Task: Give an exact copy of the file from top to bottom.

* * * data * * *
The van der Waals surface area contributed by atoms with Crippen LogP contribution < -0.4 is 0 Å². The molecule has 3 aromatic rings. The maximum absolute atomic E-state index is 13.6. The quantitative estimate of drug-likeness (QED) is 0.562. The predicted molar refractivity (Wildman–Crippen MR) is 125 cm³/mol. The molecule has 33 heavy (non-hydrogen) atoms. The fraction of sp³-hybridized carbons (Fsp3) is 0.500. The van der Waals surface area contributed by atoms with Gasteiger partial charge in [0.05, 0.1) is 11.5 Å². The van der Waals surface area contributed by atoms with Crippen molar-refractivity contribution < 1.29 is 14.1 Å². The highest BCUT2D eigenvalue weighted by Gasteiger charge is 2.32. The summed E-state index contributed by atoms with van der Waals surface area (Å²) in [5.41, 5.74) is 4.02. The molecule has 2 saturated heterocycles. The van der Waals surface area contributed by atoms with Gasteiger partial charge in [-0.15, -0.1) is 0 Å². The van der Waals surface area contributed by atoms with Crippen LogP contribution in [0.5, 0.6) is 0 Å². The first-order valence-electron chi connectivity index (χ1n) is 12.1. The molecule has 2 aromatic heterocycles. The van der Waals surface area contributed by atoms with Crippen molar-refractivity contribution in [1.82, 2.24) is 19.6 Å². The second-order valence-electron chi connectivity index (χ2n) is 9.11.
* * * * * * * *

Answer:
The van der Waals surface area contributed by atoms with Crippen LogP contribution < -0.4 is 0 Å². The molecule has 3 aromatic rings. The maximum absolute atomic E-state index is 13.6. The quantitative estimate of drug-likeness (QED) is 0.562. The predicted molar refractivity (Wildman–Crippen MR) is 125 cm³/mol. The molecule has 33 heavy (non-hydrogen) atoms. The fraction of sp³-hybridized carbons (Fsp3) is 0.500. The van der Waals surface area contributed by atoms with Gasteiger partial charge in [0.05, 0.1) is 11.5 Å². The van der Waals surface area contributed by atoms with Crippen molar-refractivity contribution < 1.29 is 14.1 Å². The highest BCUT2D eigenvalue weighted by Gasteiger charge is 2.32. The summed E-state index contributed by atoms with van der Waals surface area (Å²) in [5.41, 5.74) is 4.02. The molecule has 2 saturated heterocycles. The van der Waals surface area contributed by atoms with Gasteiger partial charge in [-0.15, -0.1) is 0 Å². The van der Waals surface area contributed by atoms with Crippen LogP contribution in [0.5, 0.6) is 0 Å². The first-order valence-electron chi connectivity index (χ1n) is 12.1. The molecule has 2 aromatic heterocycles. The van der Waals surface area contributed by atoms with Crippen molar-refractivity contribution in [1.82, 2.24) is 19.6 Å². The second-order valence-electron chi connectivity index (χ2n) is 9.11.